[an error occurred while processing this directive]
BBC News
watch One-Minute World News
Languages
Last Updated: Wednesday, 27 April, 2005, 16:38 GMT 17:38 UK
India's Iranian cafes fading out

By Jayshree Bajoria
BBC News, Mumbai

Iranian cafe
Many of the cafes have shut up shop due to competition

The Iranian cafes in the western Indian city of Mumbai (formerly Bombay) have long stood out from other city eateries - but their days could be numbered.

With their red and white checked tablecloths, straight backed wooden chairs and the aroma of freshly baked bread and sweet cake, the cafes are an indelible part of Mumbai's cosmopolitan heritage.

But all this may well become a thing of the past.

Having withstood a century of change, the cafes are feeling the heat in Mumbai's fiercely competitive food market.

Many of the so-called Irani cafes are getting a complete makeover and becoming pubs or restaurants. Others are simply shutting up shop.

Exotic confectionery

Regular customers swear by brun maska (bread and butter) and paani kam chai (a special Iranian tea) - regulation Irani cafe fare.

Jayant Kamat is one of them.

Most of our children are well educated and are not interested in carrying on the business
Aflatoon Shokriye, cafe owner
He has been visiting the 101-year-old Kyani cafe in south Mumbai since he was in school.

"Even though it's hot and sweaty here and there's a lot of din, this is my favourite place. It is homely, you can sit here for hours. The ambience and prices have remained the same over years,'' says Mr Kamat.

Vanita Rodrigues, another regular patron, echoes the sentiment.

"The food is fresh, delicious and unique," she says.

But nice prices and exotic confectionery don't seem to be saving the day for these cafes.

Community legend

Competition, ownership problems, and the reluctance of present generation Iranians to carry on the family business are contributing to the slow fadeout of these proud cafes.

"Most of our children are well educated and are not interested in carrying on the business. There is a also a lot of trouble between partners. So they choose to get out of the business," says Aflatoon Shokriye, second generation owner of the Kyani cafe.

Glancing across a busy Mumbai road at the downed shutters of another Iranian cafe, he becomes nostalgic.

"Together we used to be a huge market for cakes. If people were not satisfied by them [the cafe opposite], they came to us and vice versa. But now they have shut down and we are also losing business," says Mr Shokriye.

Iranian cafe
The ambience is old world and the food different
Most of these Zoroastrian Iranians - named after the Iranian prophet and reformer - came to India in the late 19th and early 20th century.

The search for a better livelihood brought them to Bombay, then a global trading centre and home to another Zoroastrian community, the Parsis.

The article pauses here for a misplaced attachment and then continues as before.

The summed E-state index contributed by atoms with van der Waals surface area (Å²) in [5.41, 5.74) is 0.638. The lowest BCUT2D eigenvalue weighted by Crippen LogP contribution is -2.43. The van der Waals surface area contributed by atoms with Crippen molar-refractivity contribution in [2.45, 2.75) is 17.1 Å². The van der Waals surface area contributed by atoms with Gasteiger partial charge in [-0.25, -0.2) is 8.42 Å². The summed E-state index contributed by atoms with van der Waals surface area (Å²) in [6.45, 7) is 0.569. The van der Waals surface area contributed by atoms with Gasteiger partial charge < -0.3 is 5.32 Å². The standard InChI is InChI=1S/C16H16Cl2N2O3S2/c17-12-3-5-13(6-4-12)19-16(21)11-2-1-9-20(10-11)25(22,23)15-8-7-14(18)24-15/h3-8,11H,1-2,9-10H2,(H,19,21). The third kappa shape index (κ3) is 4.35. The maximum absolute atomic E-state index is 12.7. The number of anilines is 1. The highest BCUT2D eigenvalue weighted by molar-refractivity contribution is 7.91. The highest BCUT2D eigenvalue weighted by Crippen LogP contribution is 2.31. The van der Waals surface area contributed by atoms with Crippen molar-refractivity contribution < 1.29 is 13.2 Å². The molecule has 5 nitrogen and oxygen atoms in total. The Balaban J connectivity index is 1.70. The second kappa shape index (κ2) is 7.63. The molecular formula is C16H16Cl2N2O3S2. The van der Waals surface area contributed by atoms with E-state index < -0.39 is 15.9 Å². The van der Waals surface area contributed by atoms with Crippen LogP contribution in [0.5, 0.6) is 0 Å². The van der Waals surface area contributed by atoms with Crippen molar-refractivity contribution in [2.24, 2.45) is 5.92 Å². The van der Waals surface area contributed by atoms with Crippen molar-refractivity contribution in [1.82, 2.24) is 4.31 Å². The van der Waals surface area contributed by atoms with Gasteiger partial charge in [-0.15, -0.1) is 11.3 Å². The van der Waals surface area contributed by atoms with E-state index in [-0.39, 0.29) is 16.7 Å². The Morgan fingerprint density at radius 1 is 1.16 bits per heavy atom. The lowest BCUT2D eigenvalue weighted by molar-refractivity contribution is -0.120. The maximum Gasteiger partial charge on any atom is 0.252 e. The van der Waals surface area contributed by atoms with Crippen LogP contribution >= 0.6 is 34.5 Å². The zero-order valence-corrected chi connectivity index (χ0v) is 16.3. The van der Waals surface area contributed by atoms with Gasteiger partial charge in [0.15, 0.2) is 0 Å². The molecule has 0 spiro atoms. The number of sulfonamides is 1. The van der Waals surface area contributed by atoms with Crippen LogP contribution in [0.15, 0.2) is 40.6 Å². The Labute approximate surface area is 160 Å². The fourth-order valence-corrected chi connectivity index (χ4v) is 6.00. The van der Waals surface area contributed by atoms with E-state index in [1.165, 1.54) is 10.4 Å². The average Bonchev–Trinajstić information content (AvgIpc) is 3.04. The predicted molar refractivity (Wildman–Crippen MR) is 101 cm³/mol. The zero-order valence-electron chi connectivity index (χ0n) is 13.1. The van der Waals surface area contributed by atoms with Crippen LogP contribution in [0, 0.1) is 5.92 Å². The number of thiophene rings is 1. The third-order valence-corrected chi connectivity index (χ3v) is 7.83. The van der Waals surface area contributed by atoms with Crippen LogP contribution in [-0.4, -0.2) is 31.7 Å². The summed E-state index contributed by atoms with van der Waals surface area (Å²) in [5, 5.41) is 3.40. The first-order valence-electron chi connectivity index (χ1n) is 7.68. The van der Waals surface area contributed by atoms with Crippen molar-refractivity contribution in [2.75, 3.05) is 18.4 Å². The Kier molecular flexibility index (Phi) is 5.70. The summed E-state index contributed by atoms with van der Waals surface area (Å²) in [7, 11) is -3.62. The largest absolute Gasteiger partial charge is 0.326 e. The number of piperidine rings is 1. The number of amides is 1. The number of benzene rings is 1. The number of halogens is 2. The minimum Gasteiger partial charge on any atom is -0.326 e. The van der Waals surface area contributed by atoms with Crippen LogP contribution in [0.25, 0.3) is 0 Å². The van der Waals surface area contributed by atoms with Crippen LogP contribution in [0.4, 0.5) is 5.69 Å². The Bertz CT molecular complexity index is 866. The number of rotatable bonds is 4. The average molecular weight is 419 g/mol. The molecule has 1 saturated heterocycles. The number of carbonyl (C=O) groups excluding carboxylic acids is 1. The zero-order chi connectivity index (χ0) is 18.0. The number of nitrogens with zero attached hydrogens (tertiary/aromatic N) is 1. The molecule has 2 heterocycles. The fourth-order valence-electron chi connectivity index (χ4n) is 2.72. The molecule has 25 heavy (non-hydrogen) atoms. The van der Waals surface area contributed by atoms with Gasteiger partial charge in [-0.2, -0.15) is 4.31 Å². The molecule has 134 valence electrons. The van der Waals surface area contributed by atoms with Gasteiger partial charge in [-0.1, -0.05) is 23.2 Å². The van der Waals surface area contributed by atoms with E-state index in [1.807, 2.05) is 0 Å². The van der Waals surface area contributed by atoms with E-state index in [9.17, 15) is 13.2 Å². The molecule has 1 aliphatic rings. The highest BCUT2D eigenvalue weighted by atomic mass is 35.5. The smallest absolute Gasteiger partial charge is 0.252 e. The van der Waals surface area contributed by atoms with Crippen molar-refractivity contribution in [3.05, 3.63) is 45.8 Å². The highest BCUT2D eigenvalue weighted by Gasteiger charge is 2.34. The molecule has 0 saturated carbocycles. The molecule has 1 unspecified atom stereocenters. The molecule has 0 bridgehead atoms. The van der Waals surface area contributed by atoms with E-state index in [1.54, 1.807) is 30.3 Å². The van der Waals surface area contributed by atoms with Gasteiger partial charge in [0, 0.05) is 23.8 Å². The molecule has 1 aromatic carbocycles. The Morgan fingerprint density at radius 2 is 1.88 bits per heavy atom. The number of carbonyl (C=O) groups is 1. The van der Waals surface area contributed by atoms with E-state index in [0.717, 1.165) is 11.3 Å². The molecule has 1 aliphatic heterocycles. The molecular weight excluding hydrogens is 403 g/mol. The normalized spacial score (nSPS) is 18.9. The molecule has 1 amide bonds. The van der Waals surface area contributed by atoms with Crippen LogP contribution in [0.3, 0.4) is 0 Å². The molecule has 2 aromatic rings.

The Parsis had been economically well settled in the city for thousands of years.

Mr Shokriye recounts a community legend which local Iranians believe led to the birth to these cafes.

"When the Iranians came here they had no money. They worked in Parsi homes and later met in the evenings to discuss the country they had left behind," he says.

"One evening, one of the men served tea to everyone and charged them a little amount. And so, the idea of making a business out of serving tea was born."

Breaking barriers

Historian Sharada Dwivedi says at that time Mumbai was flooded with migrants working in the textile mill and the city's flourishing port.

Iranian cafe
The exotic confectionery could soon go

"They usually came alone and needed places to eat. This is how Irani cafes became very popular."

Social anthropologist Rahul Srivastava says the food industry also provided an important source of livelihood to migrants.

"Irani cafes became sites for cosmopolitan experience. They were pioneering eating houses," he says.

The cafes broke down social barriers and religious taboos to become an important part of the city's public life.

''Even today, in some Irani cafes you can see a corporate executive, a sex worker and probably even a beggar at the same time," says Mr Srivastava.

Sharda Dwivedi says that the cafes did initially cater to the sensibilities of various communities - they had separate cutlery and crockery to serve customers belonging to different religions.

But as time passed and their popularity grew, these differences were also laid aside.

New customers

The cafes have tried to move ahead with the times by serving Chinese food and soft drinks.

Irani cafe
The well to do and the poor frequent the cafes
The Ideal cafe, for example, is now a restaurant and bar serving cold beer and fast food.

Aflatoon Shokriye believes that only new food on the menu will help woo younger patrons.

But he does not want to renovate yet because it will push prices up and drive away the remaining customers.

Rahul Srivastava says one way to save these cafes is to spin off franchise chains where the eateries retain the ambience and flavour of a typical Irani cafe.

"But we should be careful about what we want to protect. Those [new cafes] will never allow their space to be shared by poor and rich alike."




SEE ALSO:
Parsis split over marriage rule
21 Apr 03 |  South Asia
India's coffee bar revolution
27 Sep 02 |  Business
Indian cafes go upmarket
29 Apr 00 |  From Our Own Correspondent


RELATED INTERNET LINKS:
The BBC is not responsible for the content of external internet sites


PRODUCTS AND SERVICES

News Front Page | Africa | Americas | Asia-Pacific | Europe | Middle East | South Asia
UK | Business | Entertainment | Science/Nature | Technology | Health
Have Your Say | In Pictures | Week at a Glance | Country Profiles | In Depth | Programmes
Americas Africa Europe Middle East South Asia Asia Pacific